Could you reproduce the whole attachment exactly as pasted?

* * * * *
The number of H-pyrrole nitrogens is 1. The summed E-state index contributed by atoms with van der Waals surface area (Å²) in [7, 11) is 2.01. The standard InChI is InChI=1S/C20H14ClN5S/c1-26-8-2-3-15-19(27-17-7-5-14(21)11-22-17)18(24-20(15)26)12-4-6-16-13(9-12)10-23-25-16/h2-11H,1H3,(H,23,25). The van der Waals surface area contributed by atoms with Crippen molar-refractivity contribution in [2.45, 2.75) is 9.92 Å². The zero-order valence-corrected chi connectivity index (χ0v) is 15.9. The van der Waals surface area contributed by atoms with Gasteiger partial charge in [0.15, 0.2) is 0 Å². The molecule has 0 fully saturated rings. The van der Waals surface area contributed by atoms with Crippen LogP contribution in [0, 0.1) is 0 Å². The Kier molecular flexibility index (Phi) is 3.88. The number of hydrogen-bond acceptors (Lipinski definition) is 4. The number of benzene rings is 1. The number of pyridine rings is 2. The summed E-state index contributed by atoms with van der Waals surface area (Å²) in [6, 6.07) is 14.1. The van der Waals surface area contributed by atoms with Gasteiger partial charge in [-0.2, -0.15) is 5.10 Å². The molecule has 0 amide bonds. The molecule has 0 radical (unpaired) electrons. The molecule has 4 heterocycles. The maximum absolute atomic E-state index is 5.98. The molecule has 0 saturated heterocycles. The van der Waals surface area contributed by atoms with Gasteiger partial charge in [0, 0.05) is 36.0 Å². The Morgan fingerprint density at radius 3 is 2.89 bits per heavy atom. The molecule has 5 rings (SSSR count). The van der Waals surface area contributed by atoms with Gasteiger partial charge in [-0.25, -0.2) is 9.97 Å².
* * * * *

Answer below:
The number of H-pyrrole nitrogens is 1. The summed E-state index contributed by atoms with van der Waals surface area (Å²) in [7, 11) is 2.01. The standard InChI is InChI=1S/C20H14ClN5S/c1-26-8-2-3-15-19(27-17-7-5-14(21)11-22-17)18(24-20(15)26)12-4-6-16-13(9-12)10-23-25-16/h2-11H,1H3,(H,23,25). The van der Waals surface area contributed by atoms with Crippen molar-refractivity contribution in [2.45, 2.75) is 9.92 Å². The zero-order valence-corrected chi connectivity index (χ0v) is 15.9. The van der Waals surface area contributed by atoms with Gasteiger partial charge in [0.15, 0.2) is 0 Å². The molecule has 0 fully saturated rings. The van der Waals surface area contributed by atoms with Crippen LogP contribution in [0, 0.1) is 0 Å². The Kier molecular flexibility index (Phi) is 3.88. The number of hydrogen-bond acceptors (Lipinski definition) is 4. The number of benzene rings is 1. The number of pyridine rings is 2. The summed E-state index contributed by atoms with van der Waals surface area (Å²) in [6, 6.07) is 14.1. The van der Waals surface area contributed by atoms with Gasteiger partial charge in [-0.2, -0.15) is 5.10 Å². The molecule has 0 amide bonds. The molecule has 0 radical (unpaired) electrons. The molecule has 4 heterocycles. The maximum absolute atomic E-state index is 5.98. The molecule has 0 saturated heterocycles. The van der Waals surface area contributed by atoms with Gasteiger partial charge in [0, 0.05) is 36.0 Å². The Morgan fingerprint density at radius 3 is 2.89 bits per heavy atom. The molecule has 5 rings (SSSR count). The van der Waals surface area contributed by atoms with Gasteiger partial charge in [-0.25, -0.2) is 9.97 Å².